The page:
Love In Quarantine You hold a fever riddled in your veins, reducing over time-- you must retire, but malady in blood and bone remains. It isn't terminal, by any means, what makes you doubt your life and sets afire a reservoir riddled in your veins, a pettiness that bargains with and strains that permanent contentment all desire, maddeningly. In blood and bone remains of passions past, no one else can claim your heart's mistakes, no drug's degree devour Neronic songs, fiddled in your veins. Be proud your heart seismically sustained the aftershocks-- aches that one requires to live again. Your blood and bone remain to heal the scars of solipsistic pains, cuts that mark one battle with despair, and how you fought a fever in your veins, no malady-- your blood and bone remain.
Tears From A Stone I can't love, but I can cry– desire no lips, no body's touch. I've never lived, but I can die so easily with just a sigh or morbid whim, it won't take much. I can't love, but I can cry a sea, yet my hard soul’s a lie– it's shrunken, I am just a wretch who's never lived, but I can die by pill or razor, watch me fly and hit the ground, a broken finch. I can't love, but I can cry out inner aches, still I deny that I can love-- my heart’s no match, see I've not lived, but I can die. My body wanes, my lips go dry as lovers kiss, their passion rich. I can't love, but I can cry. I've never lived, but I can die.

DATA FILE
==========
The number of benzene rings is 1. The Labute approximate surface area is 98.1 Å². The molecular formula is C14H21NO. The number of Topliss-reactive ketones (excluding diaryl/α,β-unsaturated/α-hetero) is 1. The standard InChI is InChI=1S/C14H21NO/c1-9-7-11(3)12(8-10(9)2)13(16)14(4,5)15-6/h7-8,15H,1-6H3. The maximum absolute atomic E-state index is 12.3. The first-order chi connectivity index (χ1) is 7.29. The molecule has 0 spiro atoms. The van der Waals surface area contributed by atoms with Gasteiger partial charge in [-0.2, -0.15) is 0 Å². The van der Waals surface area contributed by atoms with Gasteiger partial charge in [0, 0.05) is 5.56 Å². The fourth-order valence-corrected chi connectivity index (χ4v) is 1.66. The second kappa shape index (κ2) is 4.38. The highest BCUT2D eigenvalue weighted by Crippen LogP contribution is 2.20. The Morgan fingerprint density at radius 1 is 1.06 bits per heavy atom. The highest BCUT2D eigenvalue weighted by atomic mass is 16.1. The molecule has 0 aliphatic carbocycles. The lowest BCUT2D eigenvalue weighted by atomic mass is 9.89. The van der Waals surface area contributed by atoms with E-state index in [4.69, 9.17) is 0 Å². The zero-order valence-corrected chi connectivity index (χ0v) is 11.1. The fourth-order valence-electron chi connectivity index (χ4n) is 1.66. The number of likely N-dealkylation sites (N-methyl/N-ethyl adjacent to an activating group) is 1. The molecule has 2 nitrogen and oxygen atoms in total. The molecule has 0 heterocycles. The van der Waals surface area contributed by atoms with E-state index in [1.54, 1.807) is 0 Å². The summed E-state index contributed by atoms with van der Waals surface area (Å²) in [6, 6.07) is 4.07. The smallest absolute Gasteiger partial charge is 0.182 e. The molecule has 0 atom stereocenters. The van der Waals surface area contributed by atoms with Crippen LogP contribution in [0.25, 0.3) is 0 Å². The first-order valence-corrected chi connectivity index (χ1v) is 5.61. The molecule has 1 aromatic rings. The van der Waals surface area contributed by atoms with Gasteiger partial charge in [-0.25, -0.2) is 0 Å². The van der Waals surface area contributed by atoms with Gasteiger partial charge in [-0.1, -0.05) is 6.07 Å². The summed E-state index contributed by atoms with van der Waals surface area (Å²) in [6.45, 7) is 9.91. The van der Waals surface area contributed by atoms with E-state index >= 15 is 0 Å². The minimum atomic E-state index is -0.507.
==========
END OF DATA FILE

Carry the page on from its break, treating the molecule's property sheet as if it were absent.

Marc Darnell is an online tutor and lead custodian in Omaha NE, and has also been a phlebotomist, hotel supervisor, busboy, editorial assistant, and farmhand. He received his MFA from the University of Iowa, and has published poems in The Lyric, Rue Scribe, Verse, Skidrow Penthouse, Shot Glass Journal, The HyperTexts, Candelabrum, The Road Not Taken, Aries, Ship of Fools, Open Minds Quarterly, The Fib Review, Verse-Virtual, Blue Unicorn, Ragazine, The Literary Nest, The Pangolin Review, and elsewhere. His newest book is The Sower from Cyberwit Press.